1899 – Pablo Picasso

I’ll do the first one with you…


Being Receptive
While the artist makes conscious choices of color, subject, line etc. We also often take intuitive or apparently random actions with our artwork as well. These are equally important. Always be receptive to what your art is trying to tell YOU.

You may have quickly selected the red paint and slashed in on your page and then you might wonder – “Oh why did I do that?” Before you jump to judgement or criticism, first explore the apparent question at hand – “What are you feeling?”

Perhaps you intuitively create a pool of white paint and watch it drip down the canvas. Why? What does that feel like?

Maybe you emphasize the curve of the neck on the woman you are drawing…or pay special attention to make her delicate chin have a strong edge. Why? Perhaps you are connecting to her vulnerability or her determination.

I don’t suggest that you interrupt your process with constant questions but these things are worth considering after creating or in the moments where you feel stuck. I promise there are messages just for you within your work.

Our art comes from us but also through us. Your creations have a life of their own.

Have conversations with your work. Ask it questions and then listen.

“What are you telling me?”
“What do you need from me?”
“How are you making me feel?”

This may sound strange but I’m sure many of you can relate, since artists have been doing this since the very beginning. Remember, that while you have something to say ….your art WILL add to the conversation.

Be receptive when creating. Keep your eyes, ears and heart open.

“The painting leads the painter.”
– Ardath Davis


Monthly Affirmation
Each month we will have a positive affirmation. I recommend you print out this affirmation and put it in your sketchbook or somewhere in your studio. Recite the affirmation out loud each time you show up to create. Saying words aloud is powerful and can begin to re-write some of our own limiting beliefs or calm our fears. Try it now…
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Color Palette of the Month
This month we are going to explore the birthplace of all colors – the primaries. These three colors offer unique powers and versatility even before they are blended beyond their character. Working in primary palettes can bring, on the one hand, simplicity with a limited color scheme and yet at the same time, complexity and vitality. Many of the Masters worked with these three colors, often adding green as well.

Before I go on, Primary colors can be rather controversial and there are many opinions. Scientifically, red, blue and green are the primary colors of light. Since these are the colors we see with our eyes but as children we learned that the primary colors are yellow, red and blue. This is related to paint – not light waves. So let’s get that clear. 😉 As far as what paints are the TRUE primaries…even this is argued.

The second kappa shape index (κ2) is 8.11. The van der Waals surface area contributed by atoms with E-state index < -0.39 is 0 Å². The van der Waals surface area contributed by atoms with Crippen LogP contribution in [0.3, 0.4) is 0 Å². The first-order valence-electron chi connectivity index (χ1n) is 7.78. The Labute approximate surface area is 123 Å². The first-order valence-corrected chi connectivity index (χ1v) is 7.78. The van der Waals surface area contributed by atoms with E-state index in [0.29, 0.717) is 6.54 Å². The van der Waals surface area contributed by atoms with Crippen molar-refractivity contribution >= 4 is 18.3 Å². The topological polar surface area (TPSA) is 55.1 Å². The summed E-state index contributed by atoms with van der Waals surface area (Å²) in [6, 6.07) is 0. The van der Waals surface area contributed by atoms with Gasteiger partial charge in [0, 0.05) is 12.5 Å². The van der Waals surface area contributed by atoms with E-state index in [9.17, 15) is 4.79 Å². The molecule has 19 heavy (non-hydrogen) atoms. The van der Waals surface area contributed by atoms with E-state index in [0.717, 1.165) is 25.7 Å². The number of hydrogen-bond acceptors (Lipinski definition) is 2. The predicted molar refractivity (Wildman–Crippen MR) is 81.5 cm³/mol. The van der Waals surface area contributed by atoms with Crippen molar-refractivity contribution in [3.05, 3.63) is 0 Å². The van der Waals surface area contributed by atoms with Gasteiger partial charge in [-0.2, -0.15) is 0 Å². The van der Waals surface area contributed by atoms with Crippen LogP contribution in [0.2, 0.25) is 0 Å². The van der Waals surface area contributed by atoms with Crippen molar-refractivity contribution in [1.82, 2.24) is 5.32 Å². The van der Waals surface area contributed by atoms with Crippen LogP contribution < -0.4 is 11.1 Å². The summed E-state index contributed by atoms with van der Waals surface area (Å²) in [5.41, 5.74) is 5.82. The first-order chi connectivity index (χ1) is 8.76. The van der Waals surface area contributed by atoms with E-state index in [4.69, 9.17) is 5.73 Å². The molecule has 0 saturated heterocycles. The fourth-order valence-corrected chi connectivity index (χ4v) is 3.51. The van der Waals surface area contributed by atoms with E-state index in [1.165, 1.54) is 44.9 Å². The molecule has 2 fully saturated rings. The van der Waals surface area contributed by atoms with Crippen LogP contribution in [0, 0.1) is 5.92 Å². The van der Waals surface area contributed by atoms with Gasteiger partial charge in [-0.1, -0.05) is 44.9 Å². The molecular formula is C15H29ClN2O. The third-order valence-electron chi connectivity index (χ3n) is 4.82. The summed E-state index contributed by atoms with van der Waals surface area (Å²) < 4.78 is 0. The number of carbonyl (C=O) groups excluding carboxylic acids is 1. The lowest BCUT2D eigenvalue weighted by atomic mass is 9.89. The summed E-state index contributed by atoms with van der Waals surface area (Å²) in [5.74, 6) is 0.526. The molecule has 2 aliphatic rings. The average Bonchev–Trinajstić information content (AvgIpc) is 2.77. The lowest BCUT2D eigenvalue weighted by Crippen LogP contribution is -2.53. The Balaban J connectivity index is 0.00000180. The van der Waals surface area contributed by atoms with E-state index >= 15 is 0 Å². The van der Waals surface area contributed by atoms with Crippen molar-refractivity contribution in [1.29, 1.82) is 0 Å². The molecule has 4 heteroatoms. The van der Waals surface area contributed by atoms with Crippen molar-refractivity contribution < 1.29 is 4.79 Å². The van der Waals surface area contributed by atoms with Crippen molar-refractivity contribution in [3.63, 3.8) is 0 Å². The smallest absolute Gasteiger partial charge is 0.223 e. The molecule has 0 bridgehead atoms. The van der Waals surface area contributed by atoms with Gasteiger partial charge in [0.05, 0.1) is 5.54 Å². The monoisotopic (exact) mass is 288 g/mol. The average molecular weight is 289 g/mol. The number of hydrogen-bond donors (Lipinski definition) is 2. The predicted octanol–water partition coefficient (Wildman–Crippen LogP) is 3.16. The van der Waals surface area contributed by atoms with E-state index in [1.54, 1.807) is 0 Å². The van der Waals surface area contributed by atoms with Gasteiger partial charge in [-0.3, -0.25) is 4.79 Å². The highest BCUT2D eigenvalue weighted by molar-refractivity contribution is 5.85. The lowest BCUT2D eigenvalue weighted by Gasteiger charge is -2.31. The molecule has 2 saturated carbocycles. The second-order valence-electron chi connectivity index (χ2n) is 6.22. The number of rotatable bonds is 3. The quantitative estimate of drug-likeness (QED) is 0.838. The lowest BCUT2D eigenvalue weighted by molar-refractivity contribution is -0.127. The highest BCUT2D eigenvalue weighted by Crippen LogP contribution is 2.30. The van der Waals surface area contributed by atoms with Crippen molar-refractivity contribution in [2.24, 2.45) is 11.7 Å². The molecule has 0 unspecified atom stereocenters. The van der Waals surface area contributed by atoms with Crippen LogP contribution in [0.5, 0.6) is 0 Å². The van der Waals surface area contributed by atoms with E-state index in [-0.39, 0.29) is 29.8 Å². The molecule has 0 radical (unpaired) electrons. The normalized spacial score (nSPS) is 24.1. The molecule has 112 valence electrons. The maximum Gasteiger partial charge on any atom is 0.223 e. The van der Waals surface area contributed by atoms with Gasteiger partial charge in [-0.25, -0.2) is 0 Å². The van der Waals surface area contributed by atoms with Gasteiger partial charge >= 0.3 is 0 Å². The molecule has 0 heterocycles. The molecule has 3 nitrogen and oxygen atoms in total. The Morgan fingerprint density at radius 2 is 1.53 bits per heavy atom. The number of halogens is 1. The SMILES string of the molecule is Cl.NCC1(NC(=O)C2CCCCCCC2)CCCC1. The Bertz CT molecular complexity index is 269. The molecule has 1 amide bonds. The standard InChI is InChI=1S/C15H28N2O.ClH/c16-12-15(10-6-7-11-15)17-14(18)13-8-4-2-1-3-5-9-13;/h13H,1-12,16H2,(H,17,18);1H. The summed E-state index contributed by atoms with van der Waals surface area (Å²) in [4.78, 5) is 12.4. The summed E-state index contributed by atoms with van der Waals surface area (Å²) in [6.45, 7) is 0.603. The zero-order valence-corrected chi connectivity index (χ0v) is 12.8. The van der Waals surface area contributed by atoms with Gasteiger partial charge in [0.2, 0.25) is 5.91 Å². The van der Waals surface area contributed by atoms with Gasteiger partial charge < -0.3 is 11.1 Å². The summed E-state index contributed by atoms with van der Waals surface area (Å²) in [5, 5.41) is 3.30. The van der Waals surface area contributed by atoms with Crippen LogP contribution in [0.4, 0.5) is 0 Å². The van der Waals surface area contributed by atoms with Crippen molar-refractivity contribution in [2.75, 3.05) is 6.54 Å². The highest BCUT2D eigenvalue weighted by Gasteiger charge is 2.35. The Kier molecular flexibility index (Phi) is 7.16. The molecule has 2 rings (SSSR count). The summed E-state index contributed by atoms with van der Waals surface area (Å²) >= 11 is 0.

I feel that going back to the primaries is a great way to explore emotion and color. When we think of Red we have some immediate associations and the same goes for Blue and Yellow. Of course, the variations of these hues can alter our associations too. The blue of the ocean might make us think of vastness or depth or despair whereas the blue of the sky might suggest happiness or hope. Of course mixing these primaries is great color practice too!

For our purposes, we will be trying a double primary palette. We will use two blues, two reds, two yellows. One of each will be warmer while the other cooler. From this palette you can mix almost any color you could want! See a list below of these! Remember to try and use what you have.

Cool Reds (bias toward purple)

  • Alizarin Crimson Permanent
  • Permanent Rose
  • Anthraquinoid Red
  • Permanent Rose
  • Quinacridone Rose

Warm Reds (bias towards orange)

  • Cadmium Red Light
  • Cadmium Red Medium
  • Naphthol Red
  • Pyrrol Scarlet
  • Cadmium Red

Cool Yellows (bias towards green)

  • Lemon Yellow
  • Cadmium Yellow Light
  • Hansa Yellow Light
  • Transparent Yellow
  • Nickel Azo Yellow

Warm Yellows (bias toward orange)

  • Cadmium Yellow Deep
  • Hansa Yellow Deep
  • Indian yellow
  • Quinacridone Gold

Cool Blues (bias towards green)

  • Phthalo Blue
  • Prussian Blue
  • Cerulean blue
  • Manganese Blue
  • Winsor Blue

Warm Blues (bias towards purple)

  • Ultramarine Blue
  • Cobalt blue
Remember that a “primary palette” can range from bright and bold to soft and subtle. It’s about which reds, blues, and yellows you select.

To further explore artwork that uses a primary palette, check out the Pinterest board I created for you – Primary Palette –

“Color is all. When color is right, form is right. Color is everything, color is vibration like music; everything is vibration”
– Marc Chagall


  • Make a list of emotions, then sketch a shape that connects to  each emotion. What shapes come up for you? Why? Make some notes about this in your sketchbook. Don’t overthink this.


Montserrat Gudiol
I’m so excited to explore this amazing figurative artist. I find her paintings very expressive and emotional. She allows the figures’ face and hands to tell the story and envelopes the scene in just a few colors or often just one (often primary hues). In many of her works, the background and figure almost become one, however the gesture and feeling of the subject is pronounced.

Guidol’s restrained use of color doesn’t make her paintings dull, but rather the finite hue choices echo emotion as though her figures are completely engulfed in a feeling and that feeling is expressed through color.